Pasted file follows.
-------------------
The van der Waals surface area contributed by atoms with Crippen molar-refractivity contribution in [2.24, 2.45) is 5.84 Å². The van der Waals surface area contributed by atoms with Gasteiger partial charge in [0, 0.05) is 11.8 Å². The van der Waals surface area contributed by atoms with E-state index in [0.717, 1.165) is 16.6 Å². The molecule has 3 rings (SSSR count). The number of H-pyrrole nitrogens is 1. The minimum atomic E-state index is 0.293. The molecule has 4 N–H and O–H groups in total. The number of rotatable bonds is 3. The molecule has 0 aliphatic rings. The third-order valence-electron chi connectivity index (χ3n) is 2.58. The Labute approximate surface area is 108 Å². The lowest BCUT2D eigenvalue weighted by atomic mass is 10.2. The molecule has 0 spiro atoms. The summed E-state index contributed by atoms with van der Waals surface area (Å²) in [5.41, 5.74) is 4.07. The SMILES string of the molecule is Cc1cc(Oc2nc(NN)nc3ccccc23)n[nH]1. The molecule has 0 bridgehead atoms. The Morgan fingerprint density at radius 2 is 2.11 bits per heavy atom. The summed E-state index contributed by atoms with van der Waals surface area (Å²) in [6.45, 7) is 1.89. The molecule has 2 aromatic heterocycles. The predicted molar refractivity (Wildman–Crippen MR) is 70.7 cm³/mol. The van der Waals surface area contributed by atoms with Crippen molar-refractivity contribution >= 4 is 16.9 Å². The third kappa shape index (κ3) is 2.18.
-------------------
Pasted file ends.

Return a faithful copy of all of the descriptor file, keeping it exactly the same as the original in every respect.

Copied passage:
The van der Waals surface area contributed by atoms with Crippen molar-refractivity contribution in [2.24, 2.45) is 5.84 Å². The van der Waals surface area contributed by atoms with Gasteiger partial charge in [0, 0.05) is 11.8 Å². The van der Waals surface area contributed by atoms with E-state index in [0.717, 1.165) is 16.6 Å². The molecule has 3 rings (SSSR count). The number of H-pyrrole nitrogens is 1. The minimum atomic E-state index is 0.293. The molecule has 4 N–H and O–H groups in total. The number of rotatable bonds is 3. The molecule has 0 aliphatic rings. The third-order valence-electron chi connectivity index (χ3n) is 2.58. The Labute approximate surface area is 108 Å². The lowest BCUT2D eigenvalue weighted by atomic mass is 10.2. The molecule has 0 spiro atoms. The summed E-state index contributed by atoms with van der Waals surface area (Å²) in [5.41, 5.74) is 4.07. The SMILES string of the molecule is Cc1cc(Oc2nc(NN)nc3ccccc23)n[nH]1. The molecule has 0 bridgehead atoms. The Morgan fingerprint density at radius 2 is 2.11 bits per heavy atom. The summed E-state index contributed by atoms with van der Waals surface area (Å²) in [6.45, 7) is 1.89. The molecule has 2 aromatic heterocycles. The predicted molar refractivity (Wildman–Crippen MR) is 70.7 cm³/mol. The van der Waals surface area contributed by atoms with Crippen molar-refractivity contribution >= 4 is 16.9 Å². The third kappa shape index (κ3) is 2.18.